At the recent press conference, ADG Maharashtra Police Param Bir Singh had said that the hard drives were confiscated from Rona Wilson and Advocate Surendra Gadling's homes during the raids conducted on 17 April and they were sent to the forensic department. The department, according to the police, gave them cloned copies of letters on 20 April which "proved these individuals were involved in a conspiracy with CPI(Maoist) to overthrow the ruling government which included attacks on Modi." Following this, the police invoked provisions of UAPA on Surendra Gadling, Shoma Sen, Mahesh Raut, Rona Wilson, Sudhir Dawle, Milind Teltumbde, Comrade Prakash, Comrade Manglu and Comrade Deepu on 17 May. Five of them were arrested on 6 June. No explanation was given for the delay of two months in arrest, considering a threat to the prime minister was involved.
Singh said that during the arrests of 5 June, further raids were conducted and more electronic data procured. More letters surfaced. The ADGP, in his initial briefing, read out excerpts from various letters allegedly written between those who are facing arrests. These include a letter in which Sudha Bharadwaj allegedly asked for money from Comrade Prakash, Surendra Gadling and Varavara Rao discussing problems in dispensation of funds due to demonetisation, Rona Wilson’s letter to Comrade Prakash regarding weapons in which a Russian Arms Catalogue is attached, Comrade Sudarshan writing to Gautham Navlakha about using fact finding teams to further the interests of CPI (Maoist), Comrade Prakash to Anand Teltumbde about keeping the spirit of the Dalit agitation high to counter the ruling government, Miltind Teltumbde to Maharastra Zonal Committee regarding disbursement of funds by Varavara Rao and so on. The ADGP mentioned that many letters were password protected and the police were able to break these codes.
None of these above letters are pertaining to the offences mentioned in the FIR filed by Tushar Damgude on 8 January, 2018, on the basis of which arrests were made. On being asked if there is any letter suggesting direct involvement of these individuals with CPI (Maoist), the ADGP read out a letter written by Milind Teltumbde to Rona Wilson which he said was dated 2 January, 2018. This is odd as the letter starts off with the mention of a fact-finding being planned for 6 December. “Com. Manglu, Com. Deepu have been coordinating the Bhima Koregaon movement for two months with Com. Sudhir. The Bhima Koregaon agitation has been very effective, and the unfortunate death of a youth must be exploited to prepare future agitations and propaganda material.” The letter goes on to suggest how the “Maharashtra state government feels cornered because of Dalit agitations” and that they should “keep up the pressure on this issue to help take down Modi in 2019.”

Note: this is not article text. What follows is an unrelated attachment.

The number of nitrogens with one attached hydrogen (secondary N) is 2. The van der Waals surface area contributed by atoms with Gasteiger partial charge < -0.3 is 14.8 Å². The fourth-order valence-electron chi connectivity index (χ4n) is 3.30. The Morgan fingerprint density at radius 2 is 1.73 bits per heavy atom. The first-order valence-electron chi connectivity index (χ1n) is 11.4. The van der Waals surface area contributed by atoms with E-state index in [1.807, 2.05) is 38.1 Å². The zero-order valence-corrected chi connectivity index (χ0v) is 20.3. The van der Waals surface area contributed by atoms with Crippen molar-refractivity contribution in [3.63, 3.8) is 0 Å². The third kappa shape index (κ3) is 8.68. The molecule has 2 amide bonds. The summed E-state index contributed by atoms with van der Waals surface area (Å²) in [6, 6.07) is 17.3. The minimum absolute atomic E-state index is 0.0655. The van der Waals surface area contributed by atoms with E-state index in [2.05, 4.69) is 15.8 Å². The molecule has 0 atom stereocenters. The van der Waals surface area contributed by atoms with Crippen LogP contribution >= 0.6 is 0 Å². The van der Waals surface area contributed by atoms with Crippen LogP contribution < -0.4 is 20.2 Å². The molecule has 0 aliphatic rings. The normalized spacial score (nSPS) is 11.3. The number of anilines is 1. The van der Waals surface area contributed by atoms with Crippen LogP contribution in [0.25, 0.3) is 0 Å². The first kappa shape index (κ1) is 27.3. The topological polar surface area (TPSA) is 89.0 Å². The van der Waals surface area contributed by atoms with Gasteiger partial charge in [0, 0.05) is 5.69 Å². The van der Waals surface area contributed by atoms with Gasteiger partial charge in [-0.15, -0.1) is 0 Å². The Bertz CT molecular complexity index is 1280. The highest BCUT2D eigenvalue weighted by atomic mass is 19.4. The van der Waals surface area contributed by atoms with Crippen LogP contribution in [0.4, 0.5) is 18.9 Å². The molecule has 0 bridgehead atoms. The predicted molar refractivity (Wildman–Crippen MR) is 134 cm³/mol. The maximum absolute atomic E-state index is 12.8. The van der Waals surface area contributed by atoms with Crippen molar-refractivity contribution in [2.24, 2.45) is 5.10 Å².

Tushar Damgude’s FIR alleges that violence in Bhima Koregaon was caused by the inflammatory songs sung by Sudhir Dhawale and members of Kabir Kala Manch. It mentions that these “provocative slogans” were made to “incite disputes between two groups, impose wrong and false history” and this is suggestive of “the banned Maoist organisation (CPI) having strong organizational role.”
While the aforementioned letters, the veracity of which have to be proved in a trial, suggest alleged organisational affiliation of some of the arrested individuals, how these letters attribute organisational role of the CPI (Maoist) party in Elgar Parishad by way of which they directly provoked the violence in Bhima Koregaon as stated by the Maharshtra Police is unclear.
On several occasions, the Supreme Court has held that “mere membership of a banned organisation will not incriminate a person unless they’ve resorted to violence or incited people to violence, or did an act intended to create disorder or disturbance of public peace.” In this instance, there is hardly anything which connect those arrested to the offenses alleged in the FIR and hence the purpose of this press conference seems problematic. “The law permits expansion of the investigation to encompass developments that may be brought to the notice of the investigating officer but there needs to some connection with the principle offense in the FIR”, said Daniel.